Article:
The challenge they had to overcome was the progressive design of a robotic mission that you would move on to Mars To collect ice samples in the shape of a heart, and bring them well preserved in a side quest usually called Mars sample return.
Challenges like this are usually presented to students of the world every year by American Institute of Aeronautics and Astronautics (AIAA), as an opportunity for them to participate in real-world problem simulations, gain experience, and receive useful and constructive feedback from experts serving on this organization’s technical committees.
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The team consists of ten students from the Aerospace Engineering program University of Antioquia, He worked on building his proposal from November 2020 to May this year, an effort that was rewarded by the announcement in recent days that his proposal ranked third in the competition.
We call the project work Haba-Solo In honor of the Kogi snow god, since the mission focused on bringing in Mars ice samples, and we noticed that nearly all space missions were named after Greek or Roman deities, we thought there must be some here that I can pray says Santiago Velez, the student who was the project coordinator.
Among the conditions that the proposal must meet are, for example, that the budget limit should not exceed one trillion dollars (missions with the lowest impact cost more than twice that limit); They must have brought no less than 2.5 kg of samples in perfect condition, and had to arrive no later than December 31, 2030, subject to testing time and systems construction.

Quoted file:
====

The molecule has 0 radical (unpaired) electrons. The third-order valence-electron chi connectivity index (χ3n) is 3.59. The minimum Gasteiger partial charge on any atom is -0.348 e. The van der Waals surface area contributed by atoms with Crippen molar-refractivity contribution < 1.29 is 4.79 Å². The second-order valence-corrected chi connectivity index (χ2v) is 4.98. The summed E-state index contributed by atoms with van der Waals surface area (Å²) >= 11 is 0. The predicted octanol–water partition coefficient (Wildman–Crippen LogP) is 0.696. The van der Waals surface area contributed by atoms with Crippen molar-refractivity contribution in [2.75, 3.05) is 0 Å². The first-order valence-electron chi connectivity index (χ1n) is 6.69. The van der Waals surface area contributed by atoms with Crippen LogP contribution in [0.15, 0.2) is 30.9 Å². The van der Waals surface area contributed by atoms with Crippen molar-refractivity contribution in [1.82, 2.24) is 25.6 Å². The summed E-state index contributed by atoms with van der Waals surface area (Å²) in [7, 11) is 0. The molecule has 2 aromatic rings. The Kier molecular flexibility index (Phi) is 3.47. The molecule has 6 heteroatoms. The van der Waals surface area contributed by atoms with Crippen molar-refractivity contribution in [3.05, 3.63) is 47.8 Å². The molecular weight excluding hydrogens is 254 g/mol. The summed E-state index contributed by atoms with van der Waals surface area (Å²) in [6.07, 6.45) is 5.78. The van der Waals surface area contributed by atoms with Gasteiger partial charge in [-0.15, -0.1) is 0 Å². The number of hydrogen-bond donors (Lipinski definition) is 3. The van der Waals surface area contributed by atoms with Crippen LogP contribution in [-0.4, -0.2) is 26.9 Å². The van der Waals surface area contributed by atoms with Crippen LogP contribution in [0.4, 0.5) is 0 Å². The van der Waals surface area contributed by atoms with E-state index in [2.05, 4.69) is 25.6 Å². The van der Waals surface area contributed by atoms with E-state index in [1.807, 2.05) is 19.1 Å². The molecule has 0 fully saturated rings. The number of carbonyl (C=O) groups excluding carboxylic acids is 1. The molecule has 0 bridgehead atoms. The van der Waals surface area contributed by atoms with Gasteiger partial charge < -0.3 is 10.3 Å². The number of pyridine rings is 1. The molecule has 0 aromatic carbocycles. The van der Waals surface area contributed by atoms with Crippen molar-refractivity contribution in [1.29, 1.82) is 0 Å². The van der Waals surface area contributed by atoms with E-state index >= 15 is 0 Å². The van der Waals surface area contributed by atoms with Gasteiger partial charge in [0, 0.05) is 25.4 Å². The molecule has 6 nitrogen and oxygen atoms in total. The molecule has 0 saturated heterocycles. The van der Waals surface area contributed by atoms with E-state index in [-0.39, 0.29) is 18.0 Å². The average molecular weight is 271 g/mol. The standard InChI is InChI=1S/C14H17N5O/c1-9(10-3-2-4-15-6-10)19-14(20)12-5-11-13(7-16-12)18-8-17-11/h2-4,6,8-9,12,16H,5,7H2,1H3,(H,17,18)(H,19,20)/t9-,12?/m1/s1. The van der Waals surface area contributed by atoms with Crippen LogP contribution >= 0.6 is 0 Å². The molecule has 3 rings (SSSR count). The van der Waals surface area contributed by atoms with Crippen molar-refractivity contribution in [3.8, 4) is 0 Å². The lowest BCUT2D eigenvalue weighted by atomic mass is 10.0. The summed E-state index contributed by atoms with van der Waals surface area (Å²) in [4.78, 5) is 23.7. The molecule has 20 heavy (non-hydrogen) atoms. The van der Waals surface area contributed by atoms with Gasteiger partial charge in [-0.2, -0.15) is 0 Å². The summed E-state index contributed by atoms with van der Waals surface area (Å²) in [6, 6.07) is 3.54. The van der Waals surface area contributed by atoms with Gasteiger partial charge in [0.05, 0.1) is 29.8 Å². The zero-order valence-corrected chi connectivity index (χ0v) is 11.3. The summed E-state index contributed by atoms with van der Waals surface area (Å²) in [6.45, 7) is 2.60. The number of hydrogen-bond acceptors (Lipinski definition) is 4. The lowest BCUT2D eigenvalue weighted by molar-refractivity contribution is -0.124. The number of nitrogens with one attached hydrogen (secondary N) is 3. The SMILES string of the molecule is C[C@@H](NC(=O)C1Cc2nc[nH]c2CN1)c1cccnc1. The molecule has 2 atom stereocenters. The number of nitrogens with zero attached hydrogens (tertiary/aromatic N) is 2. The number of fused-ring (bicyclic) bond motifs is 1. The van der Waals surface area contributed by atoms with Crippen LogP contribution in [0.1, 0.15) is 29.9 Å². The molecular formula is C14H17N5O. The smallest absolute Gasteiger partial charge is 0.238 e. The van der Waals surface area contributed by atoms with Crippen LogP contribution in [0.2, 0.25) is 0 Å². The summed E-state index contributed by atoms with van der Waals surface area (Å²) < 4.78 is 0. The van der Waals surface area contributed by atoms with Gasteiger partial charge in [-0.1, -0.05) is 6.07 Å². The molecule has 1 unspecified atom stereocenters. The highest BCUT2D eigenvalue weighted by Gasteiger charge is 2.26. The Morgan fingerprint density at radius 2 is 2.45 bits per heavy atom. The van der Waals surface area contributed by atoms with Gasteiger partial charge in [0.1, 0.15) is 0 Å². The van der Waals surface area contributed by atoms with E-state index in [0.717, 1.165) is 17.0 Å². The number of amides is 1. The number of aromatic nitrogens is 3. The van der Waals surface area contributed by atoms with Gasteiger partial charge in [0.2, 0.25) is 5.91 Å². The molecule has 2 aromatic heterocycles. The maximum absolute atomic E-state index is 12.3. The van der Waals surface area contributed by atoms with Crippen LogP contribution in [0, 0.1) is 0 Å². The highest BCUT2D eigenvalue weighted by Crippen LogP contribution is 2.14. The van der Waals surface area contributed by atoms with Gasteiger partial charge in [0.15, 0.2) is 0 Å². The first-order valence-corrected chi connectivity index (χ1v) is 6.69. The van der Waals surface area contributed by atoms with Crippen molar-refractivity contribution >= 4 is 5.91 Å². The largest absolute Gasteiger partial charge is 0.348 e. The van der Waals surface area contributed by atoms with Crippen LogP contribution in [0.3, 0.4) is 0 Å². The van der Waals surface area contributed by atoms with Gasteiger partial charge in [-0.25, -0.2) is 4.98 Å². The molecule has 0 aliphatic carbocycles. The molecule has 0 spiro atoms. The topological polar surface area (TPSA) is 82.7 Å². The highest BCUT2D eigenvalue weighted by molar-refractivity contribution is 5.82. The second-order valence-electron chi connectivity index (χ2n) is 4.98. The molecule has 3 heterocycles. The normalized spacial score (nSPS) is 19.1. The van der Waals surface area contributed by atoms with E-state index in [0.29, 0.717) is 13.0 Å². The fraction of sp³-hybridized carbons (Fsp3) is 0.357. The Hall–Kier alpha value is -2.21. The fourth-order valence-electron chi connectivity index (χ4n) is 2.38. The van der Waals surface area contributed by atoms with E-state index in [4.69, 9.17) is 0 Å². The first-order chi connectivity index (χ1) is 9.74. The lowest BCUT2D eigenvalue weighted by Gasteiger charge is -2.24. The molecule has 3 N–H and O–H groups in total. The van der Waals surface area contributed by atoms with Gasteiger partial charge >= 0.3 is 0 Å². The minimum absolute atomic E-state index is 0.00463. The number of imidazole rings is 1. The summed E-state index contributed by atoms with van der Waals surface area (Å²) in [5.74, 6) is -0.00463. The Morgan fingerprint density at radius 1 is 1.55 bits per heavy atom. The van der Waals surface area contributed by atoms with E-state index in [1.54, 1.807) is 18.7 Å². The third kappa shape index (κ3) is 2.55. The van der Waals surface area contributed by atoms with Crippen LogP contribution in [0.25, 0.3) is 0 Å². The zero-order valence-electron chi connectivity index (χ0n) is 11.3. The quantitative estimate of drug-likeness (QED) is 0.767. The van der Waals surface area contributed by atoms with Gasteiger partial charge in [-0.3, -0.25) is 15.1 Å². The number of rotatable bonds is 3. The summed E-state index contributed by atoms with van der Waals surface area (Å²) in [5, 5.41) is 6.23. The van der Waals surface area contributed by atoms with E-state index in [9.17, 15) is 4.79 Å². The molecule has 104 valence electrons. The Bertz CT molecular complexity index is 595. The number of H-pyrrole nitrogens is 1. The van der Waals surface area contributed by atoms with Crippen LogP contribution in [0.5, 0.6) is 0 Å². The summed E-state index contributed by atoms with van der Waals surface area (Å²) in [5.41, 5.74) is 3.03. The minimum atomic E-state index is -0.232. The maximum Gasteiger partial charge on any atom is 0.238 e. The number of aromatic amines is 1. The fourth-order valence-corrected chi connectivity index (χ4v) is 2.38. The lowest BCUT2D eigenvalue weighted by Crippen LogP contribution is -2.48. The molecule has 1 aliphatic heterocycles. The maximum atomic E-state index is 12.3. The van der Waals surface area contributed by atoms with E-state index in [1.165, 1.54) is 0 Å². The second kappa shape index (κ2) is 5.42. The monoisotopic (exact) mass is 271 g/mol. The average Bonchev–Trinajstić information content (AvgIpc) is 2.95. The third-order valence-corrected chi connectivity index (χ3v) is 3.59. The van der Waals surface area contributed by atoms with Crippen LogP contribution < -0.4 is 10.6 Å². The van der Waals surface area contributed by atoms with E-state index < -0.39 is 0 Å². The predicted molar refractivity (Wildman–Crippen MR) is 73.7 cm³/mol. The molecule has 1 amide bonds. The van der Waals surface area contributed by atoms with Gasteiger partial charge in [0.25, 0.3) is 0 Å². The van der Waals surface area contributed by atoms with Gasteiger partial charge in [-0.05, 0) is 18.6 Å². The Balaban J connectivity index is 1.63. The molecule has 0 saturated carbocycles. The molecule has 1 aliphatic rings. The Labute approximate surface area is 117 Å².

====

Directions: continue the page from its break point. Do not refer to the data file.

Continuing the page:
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“Here is the interesting thing about the competition, they challenge us to investigate and go to the genesis of the topic and we discovered that it was possible to cut the budget a lot if all things were already proven. We started there and found, for example, an exercise that NASA or someone else was already testing And we did the same with all systems,” says Velez.
The jury also highlighted the preservation system proposed by the students to return the samples safely. “Our system does not need power, it uses the materials it is made of and the environments we put it in,” says the student, adding that the team’s bronze medal in this competition allows them to believe they can take on this type of project.
In addition, it was the first time that the University of Antioquia had competed since the competition began in 1997, and it also became the first time that a team from a Colombian institution had come into prominence.
As an appreciation, students will receive, in addition to certificates of participation, an award of $500, the opportunity to publish a scholarly article referring to the work and their participation in a conference held each year by the AIAA.
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